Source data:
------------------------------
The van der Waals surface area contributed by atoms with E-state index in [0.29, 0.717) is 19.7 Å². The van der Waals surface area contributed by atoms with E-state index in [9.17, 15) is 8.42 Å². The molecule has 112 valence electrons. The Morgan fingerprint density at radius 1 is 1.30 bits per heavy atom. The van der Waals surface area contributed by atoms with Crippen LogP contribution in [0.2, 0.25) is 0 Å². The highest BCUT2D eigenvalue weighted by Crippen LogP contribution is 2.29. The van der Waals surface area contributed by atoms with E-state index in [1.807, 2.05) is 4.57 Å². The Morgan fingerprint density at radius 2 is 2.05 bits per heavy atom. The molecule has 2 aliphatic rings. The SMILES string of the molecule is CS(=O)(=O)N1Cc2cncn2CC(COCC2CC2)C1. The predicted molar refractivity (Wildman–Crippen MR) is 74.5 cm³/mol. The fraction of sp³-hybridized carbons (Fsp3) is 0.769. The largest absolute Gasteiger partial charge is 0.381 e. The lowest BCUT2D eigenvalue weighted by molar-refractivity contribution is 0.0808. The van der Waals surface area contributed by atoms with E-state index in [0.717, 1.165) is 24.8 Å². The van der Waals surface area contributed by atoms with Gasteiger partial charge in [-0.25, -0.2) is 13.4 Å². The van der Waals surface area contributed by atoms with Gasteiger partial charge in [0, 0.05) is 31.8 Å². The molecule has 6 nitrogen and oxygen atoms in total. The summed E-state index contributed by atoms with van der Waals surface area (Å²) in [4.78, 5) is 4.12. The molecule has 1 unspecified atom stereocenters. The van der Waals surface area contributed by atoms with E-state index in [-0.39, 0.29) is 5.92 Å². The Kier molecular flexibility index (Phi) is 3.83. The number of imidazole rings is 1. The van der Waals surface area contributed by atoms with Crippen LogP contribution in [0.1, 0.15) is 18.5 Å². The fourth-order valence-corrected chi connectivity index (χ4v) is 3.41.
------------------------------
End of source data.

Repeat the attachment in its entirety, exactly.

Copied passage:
The van der Waals surface area contributed by atoms with E-state index in [0.29, 0.717) is 19.7 Å². The van der Waals surface area contributed by atoms with E-state index in [9.17, 15) is 8.42 Å². The molecule has 112 valence electrons. The Morgan fingerprint density at radius 1 is 1.30 bits per heavy atom. The van der Waals surface area contributed by atoms with Crippen LogP contribution in [0.2, 0.25) is 0 Å². The highest BCUT2D eigenvalue weighted by Crippen LogP contribution is 2.29. The van der Waals surface area contributed by atoms with E-state index in [1.807, 2.05) is 4.57 Å². The Morgan fingerprint density at radius 2 is 2.05 bits per heavy atom. The molecule has 2 aliphatic rings. The SMILES string of the molecule is CS(=O)(=O)N1Cc2cncn2CC(COCC2CC2)C1. The predicted molar refractivity (Wildman–Crippen MR) is 74.5 cm³/mol. The fraction of sp³-hybridized carbons (Fsp3) is 0.769. The largest absolute Gasteiger partial charge is 0.381 e. The lowest BCUT2D eigenvalue weighted by molar-refractivity contribution is 0.0808. The van der Waals surface area contributed by atoms with E-state index in [0.717, 1.165) is 24.8 Å². The van der Waals surface area contributed by atoms with Gasteiger partial charge in [-0.25, -0.2) is 13.4 Å². The van der Waals surface area contributed by atoms with Gasteiger partial charge in [0, 0.05) is 31.8 Å². The molecule has 6 nitrogen and oxygen atoms in total. The summed E-state index contributed by atoms with van der Waals surface area (Å²) in [4.78, 5) is 4.12. The molecule has 1 unspecified atom stereocenters. The van der Waals surface area contributed by atoms with E-state index in [-0.39, 0.29) is 5.92 Å². The Kier molecular flexibility index (Phi) is 3.83. The number of imidazole rings is 1. The van der Waals surface area contributed by atoms with Crippen LogP contribution in [0.1, 0.15) is 18.5 Å². The fourth-order valence-corrected chi connectivity index (χ4v) is 3.41.